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Self-injury in Australia: a community survey

Graham Martin, Sarah V Swannell, Philip L Hazell, James E Harrison and Anne W Taylor
Med J Aust 2010; 193 (9): 506-510.

Summary

Objective: To understand self-injury and its correlates in the Australian population.

Design, participants and setting: Cross-sectional survey, using computer-assisted telephone interview, of a representative sample of 12 006 Australians from randomly selected households.

Main outcome measures: Data on demographics, self-injury, psychiatric morbidity, substance use, suicidality, disclosure and help-seeking.

Results: In the 4 weeks before the survey, 1.1% of the sample self-injured. For females, self-injury peaked in 15–24-year-olds; for males, it peaked in 10–19-year-olds. The youngest self-injurers were nine boys and three girls in the 10–14-year age group, and the oldest were one female and one male in the 75–84-year age group. Mean age of onset was 17 years, but the oldest age of onset was 44 years for males and 60 years for females. No statistically significant differences existed between those who did and did not self-injure on sex, socioeconomic status or Indigenous status. Most common self-injury method was cutting; most common motivation was to manage emotions. Frequency of self-injury during the 4-week period ranged from 1 to 50 instances (mean, 7). Self-injurers were significantly more psychologically distressed, and also more likely to use substances. Adults who self-injured were more likely to have received a psychiatric diagnosis. Self-injurers were more likely to have experienced recent suicidal ideation (OR, 11.56; 95% CI, 8.14–16.41), and have ever attempted suicide (OR, 8.51; 95% CI, 5.70–12.69). Most respondents told someone about their self-injury but fewer than half sought help.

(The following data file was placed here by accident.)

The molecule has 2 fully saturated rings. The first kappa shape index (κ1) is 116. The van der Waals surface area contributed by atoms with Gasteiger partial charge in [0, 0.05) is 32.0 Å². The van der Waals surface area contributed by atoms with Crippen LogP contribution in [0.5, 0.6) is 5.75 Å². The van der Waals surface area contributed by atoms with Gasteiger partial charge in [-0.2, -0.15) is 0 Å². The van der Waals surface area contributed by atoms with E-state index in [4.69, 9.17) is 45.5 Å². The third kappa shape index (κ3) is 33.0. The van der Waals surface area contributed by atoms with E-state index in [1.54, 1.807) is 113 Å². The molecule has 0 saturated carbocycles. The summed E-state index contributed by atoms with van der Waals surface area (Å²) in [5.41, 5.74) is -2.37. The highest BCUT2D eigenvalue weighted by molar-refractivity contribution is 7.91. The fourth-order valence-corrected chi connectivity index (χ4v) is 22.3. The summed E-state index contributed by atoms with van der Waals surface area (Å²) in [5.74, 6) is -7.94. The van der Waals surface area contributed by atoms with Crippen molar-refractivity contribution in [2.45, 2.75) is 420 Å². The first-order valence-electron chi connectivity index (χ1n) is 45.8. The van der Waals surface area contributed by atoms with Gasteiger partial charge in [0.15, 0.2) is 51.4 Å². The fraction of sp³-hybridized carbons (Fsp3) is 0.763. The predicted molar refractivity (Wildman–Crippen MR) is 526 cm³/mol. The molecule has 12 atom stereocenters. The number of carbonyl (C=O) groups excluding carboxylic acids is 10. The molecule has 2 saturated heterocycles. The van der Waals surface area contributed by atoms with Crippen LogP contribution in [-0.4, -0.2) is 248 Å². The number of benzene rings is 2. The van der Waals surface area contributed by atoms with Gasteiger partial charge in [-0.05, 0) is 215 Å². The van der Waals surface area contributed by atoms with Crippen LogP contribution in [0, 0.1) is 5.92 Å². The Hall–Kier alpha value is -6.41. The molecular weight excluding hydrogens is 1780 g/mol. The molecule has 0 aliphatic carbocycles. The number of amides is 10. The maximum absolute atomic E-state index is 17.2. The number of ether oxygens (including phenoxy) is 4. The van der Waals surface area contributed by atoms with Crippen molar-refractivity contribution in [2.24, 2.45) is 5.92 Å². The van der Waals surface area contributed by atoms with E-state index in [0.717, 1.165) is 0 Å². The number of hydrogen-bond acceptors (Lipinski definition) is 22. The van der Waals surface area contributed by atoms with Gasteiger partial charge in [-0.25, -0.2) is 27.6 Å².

Conclusion: The prevalence of self-injury in Australia in the 4 weeks before the survey was substantial and self-injury may begin at older ages than previously reported. Self-injurers are more likely to have mental health problems and are at higher risk of suicidal thoughts and behaviour than non-self-injurers, and many self-injurers do not seek help.

  • Graham Martin1
  • Sarah V Swannell1
  • Philip L Hazell2,3
  • James E Harrison4
  • Anne W Taylor5,6

  • 1 Discipline of Psychiatry, University of Queensland, Brisbane, QLD.
  • 2 Discipline of Psychiatry, Sydney Medical School, University of Sydney, Sydney, NSW.
  • 3 Thomas Walker Hospital (Rivendell), Sydney South West Area Health Service, Sydney, NSW.
  • 4 Flinders University, Adelaide, SA.
  • 5 SA Health, Adelaide, SA.
  • 6 School of Medicine, University of Adelaide, Adelaide, SA.

Correspondence: g.martin@uq.edu.au

Acknowledgements: 

We are grateful for funding from the Australian Government that enabled us to reach the planned sample size.

Competing interests:

Graham Martin and Sarah Swannell received a grant for this project from the Australian Government Department of Health and Ageing National Suicide Prevention Strategy. This included reimbursement of travel and accommodation expenses for training professional interviewers. James Harrison has received grants from the World Health Organization, including funding for travel; he has been employed by the Australian Institute for Health and Welfare, which funds the Research Centre for Injury Studies to run the National Injury Surveillance program; he is a member of the International Classification of Diseases Revision Steering Committee and chairs the Australasian Mortality Data Interest Group. Anne Taylor has received grants from the Department of Health and Ageing.

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